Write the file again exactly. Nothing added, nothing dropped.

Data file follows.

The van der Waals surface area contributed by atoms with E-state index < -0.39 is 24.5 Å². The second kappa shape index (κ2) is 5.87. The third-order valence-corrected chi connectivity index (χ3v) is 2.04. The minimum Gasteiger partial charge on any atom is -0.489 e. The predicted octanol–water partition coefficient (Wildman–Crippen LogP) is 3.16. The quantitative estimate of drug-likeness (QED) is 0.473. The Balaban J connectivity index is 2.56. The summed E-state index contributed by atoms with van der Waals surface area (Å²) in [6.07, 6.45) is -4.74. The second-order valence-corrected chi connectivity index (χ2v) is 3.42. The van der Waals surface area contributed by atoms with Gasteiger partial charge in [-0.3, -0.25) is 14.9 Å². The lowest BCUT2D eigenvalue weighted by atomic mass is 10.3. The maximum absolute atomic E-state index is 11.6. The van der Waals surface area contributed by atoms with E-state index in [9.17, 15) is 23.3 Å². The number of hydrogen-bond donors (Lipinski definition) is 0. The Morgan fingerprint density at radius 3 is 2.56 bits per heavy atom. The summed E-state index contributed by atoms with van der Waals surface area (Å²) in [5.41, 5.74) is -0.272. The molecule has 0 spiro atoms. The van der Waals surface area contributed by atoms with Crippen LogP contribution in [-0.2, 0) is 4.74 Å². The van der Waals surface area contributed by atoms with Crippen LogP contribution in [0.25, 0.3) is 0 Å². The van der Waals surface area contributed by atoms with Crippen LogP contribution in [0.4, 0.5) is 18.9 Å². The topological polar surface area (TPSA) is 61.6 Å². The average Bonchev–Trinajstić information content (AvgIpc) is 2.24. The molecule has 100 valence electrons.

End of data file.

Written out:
The van der Waals surface area contributed by atoms with E-state index < -0.39 is 24.5 Å². The second kappa shape index (κ2) is 5.87. The third-order valence-corrected chi connectivity index (χ3v) is 2.04. The minimum Gasteiger partial charge on any atom is -0.489 e. The predicted octanol–water partition coefficient (Wildman–Crippen LogP) is 3.16. The quantitative estimate of drug-likeness (QED) is 0.473. The Balaban J connectivity index is 2.56. The summed E-state index contributed by atoms with van der Waals surface area (Å²) in [6.07, 6.45) is -4.74. The second-order valence-corrected chi connectivity index (χ2v) is 3.42. The van der Waals surface area contributed by atoms with Gasteiger partial charge in [-0.3, -0.25) is 14.9 Å². The lowest BCUT2D eigenvalue weighted by atomic mass is 10.3. The maximum absolute atomic E-state index is 11.6. The van der Waals surface area contributed by atoms with E-state index in [9.17, 15) is 23.3 Å². The number of hydrogen-bond donors (Lipinski definition) is 0. The Morgan fingerprint density at radius 3 is 2.56 bits per heavy atom. The summed E-state index contributed by atoms with van der Waals surface area (Å²) in [5.41, 5.74) is -0.272. The molecule has 0 spiro atoms. The van der Waals surface area contributed by atoms with Crippen LogP contribution in [-0.2, 0) is 4.74 Å². The van der Waals surface area contributed by atoms with Crippen LogP contribution in [0.25, 0.3) is 0 Å². The van der Waals surface area contributed by atoms with Crippen LogP contribution in [0.4, 0.5) is 18.9 Å². The topological polar surface area (TPSA) is 61.6 Å². The average Bonchev–Trinajstić information content (AvgIpc) is 2.24. The molecule has 100 valence electrons.